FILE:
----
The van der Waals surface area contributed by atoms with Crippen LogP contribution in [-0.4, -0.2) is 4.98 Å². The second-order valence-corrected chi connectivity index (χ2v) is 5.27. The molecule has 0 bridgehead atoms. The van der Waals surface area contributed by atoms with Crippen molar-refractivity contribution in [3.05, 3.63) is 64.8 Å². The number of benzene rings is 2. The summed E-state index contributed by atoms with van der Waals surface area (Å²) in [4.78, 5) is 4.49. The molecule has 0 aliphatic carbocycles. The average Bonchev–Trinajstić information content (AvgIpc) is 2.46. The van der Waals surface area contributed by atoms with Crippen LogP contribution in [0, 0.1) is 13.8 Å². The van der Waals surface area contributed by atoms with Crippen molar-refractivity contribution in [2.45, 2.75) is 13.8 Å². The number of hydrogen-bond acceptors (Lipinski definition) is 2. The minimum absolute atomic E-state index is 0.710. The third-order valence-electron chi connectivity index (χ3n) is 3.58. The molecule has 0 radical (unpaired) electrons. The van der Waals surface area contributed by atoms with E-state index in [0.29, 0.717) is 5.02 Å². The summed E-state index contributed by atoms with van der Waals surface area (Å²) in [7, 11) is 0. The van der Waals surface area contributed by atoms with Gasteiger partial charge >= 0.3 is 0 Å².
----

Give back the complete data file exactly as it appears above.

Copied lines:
The van der Waals surface area contributed by atoms with Crippen LogP contribution in [-0.4, -0.2) is 4.98 Å². The second-order valence-corrected chi connectivity index (χ2v) is 5.27. The molecule has 0 bridgehead atoms. The van der Waals surface area contributed by atoms with Crippen molar-refractivity contribution in [3.05, 3.63) is 64.8 Å². The number of benzene rings is 2. The summed E-state index contributed by atoms with van der Waals surface area (Å²) in [4.78, 5) is 4.49. The molecule has 0 aliphatic carbocycles. The average Bonchev–Trinajstić information content (AvgIpc) is 2.46. The van der Waals surface area contributed by atoms with Crippen LogP contribution in [0, 0.1) is 13.8 Å². The van der Waals surface area contributed by atoms with Crippen molar-refractivity contribution in [2.45, 2.75) is 13.8 Å². The number of hydrogen-bond acceptors (Lipinski definition) is 2. The minimum absolute atomic E-state index is 0.710. The third-order valence-electron chi connectivity index (χ3n) is 3.58. The molecule has 0 radical (unpaired) electrons. The van der Waals surface area contributed by atoms with E-state index in [0.29, 0.717) is 5.02 Å². The summed E-state index contributed by atoms with van der Waals surface area (Å²) in [7, 11) is 0. The van der Waals surface area contributed by atoms with Gasteiger partial charge >= 0.3 is 0 Å².